John Barfield Davis

BRANCH OF SERVICE
U.S. Army

HOMETOWN
Corbin, KY

HONORED BY
Donna T. Durbin, Niece

ACTIVITY DURING WWII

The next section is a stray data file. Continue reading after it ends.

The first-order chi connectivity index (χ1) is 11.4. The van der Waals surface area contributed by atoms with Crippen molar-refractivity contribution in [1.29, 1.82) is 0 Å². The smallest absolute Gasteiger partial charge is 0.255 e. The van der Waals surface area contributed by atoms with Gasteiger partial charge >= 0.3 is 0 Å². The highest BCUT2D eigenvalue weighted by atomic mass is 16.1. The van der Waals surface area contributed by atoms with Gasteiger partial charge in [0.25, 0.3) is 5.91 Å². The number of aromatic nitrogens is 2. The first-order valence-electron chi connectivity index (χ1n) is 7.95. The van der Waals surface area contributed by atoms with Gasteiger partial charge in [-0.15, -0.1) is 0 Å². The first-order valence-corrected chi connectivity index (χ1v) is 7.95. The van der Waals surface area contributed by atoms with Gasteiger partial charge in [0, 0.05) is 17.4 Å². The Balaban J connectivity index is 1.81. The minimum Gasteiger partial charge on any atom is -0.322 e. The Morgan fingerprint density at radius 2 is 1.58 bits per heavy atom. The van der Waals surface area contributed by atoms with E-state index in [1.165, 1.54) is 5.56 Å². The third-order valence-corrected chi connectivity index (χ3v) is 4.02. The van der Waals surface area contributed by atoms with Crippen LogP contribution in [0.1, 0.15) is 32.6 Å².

HE BEGAN HIS SERVICE IN OCTOBER 1941 AT CAMP WOLTERS, TEXAS. HE WAS APPOINTED TRAINEE CORPORAL, COMPANY D, 52ND INFANTRY TRAINING BATTALION. FROM THERE HE WAS SENT TO HAWAII AND SERVED 14 MONTHS IN THE SOUTH PACIFIC. HE GRADUATED FROM THE FT. BELVOIR, VIRGINIA TRAINING SCHOOL FOR ENGINEERS IN MARCH, 1943, AND WAS TRANSFERRED AS 2ND LIEUTENANT TO FT. LEWIS, WASHINGTON. AS PART OF THE 254TH ENGINEERING BATTALION, COMPANY C, HIS EUROPEAN SERVICE FROM SEPTEMBER THROUGH OCTOBER OF 1943 CONSISTED OF CONSTRUCTING AN ASSAULT TRAINING CENTER IN THE SAND DUNES ON THE WEST ATLANTIC COAST OF CORNWALL. THESE FACILITIES WERE DUPLICATES OF GERMAN FORTIFICATIONS KNOWN TO EXIST AT NORMANDY. HIS BATTALION PARTICIPATED IN THE D-DAY INVASION OF NORMANDY, SUPPORTING THE INITIAL LANDINGS BY CLEARING MINES, REPAIRING DAMAGED ROADS, AND BUILDING BRIDGES. THESE EFFORTS FACILITATED THE LINK UP OF THE UTAH AND OMAHA BEACHHEADS. THE 254TH PLAYED AN ACTIVE ROLE THROUGHOUT FRANCE AND WERE ONE OF THE FIRST UNITS TO ENTER PARIS. ON JULY 16, 1944, THE ORDER CAME DOWN FOR THE BATTALION TO REORGANIZE AS INFANTRY AND TAKE PART IN THE BATTLE OF SAINT LO. HE WAS PROMOTED TO 1ST LIEUTENANT IN AUGUST OF 1944. FROM AUGUST 1-9, THE 254TH CONTINUED MAINTAINING ROADS, REPAIRING BRIDGES, AND SWEEPING FOR MINES. ON SEPTEMBER 11, 1944, THE 254TH BECAME ONE OF THE FIRST AMERICAN UNITS TO REACH GERMAN SOIL. HE WAS WOUNDED ON SEPTEMBER 16, 1944, IN BELGIUM WHILE ON A RECONNAISSANCE PATROL WHEN HIS GROUP RAN INTO A STRONG POCKET OF RESISTANCE. HE WAS EVACUATED BY AN ARMORED VEHICLE BUT DIED OF HIS WOUNDS. HE WAS BURIED AT U.S. MILITARY CEMETERY #1, FOSSE, BELGIUM, BUT HIS BODY WAS RETURNED TO HIS HOME IN KENTUCKY IN THE SPRING OF 1949.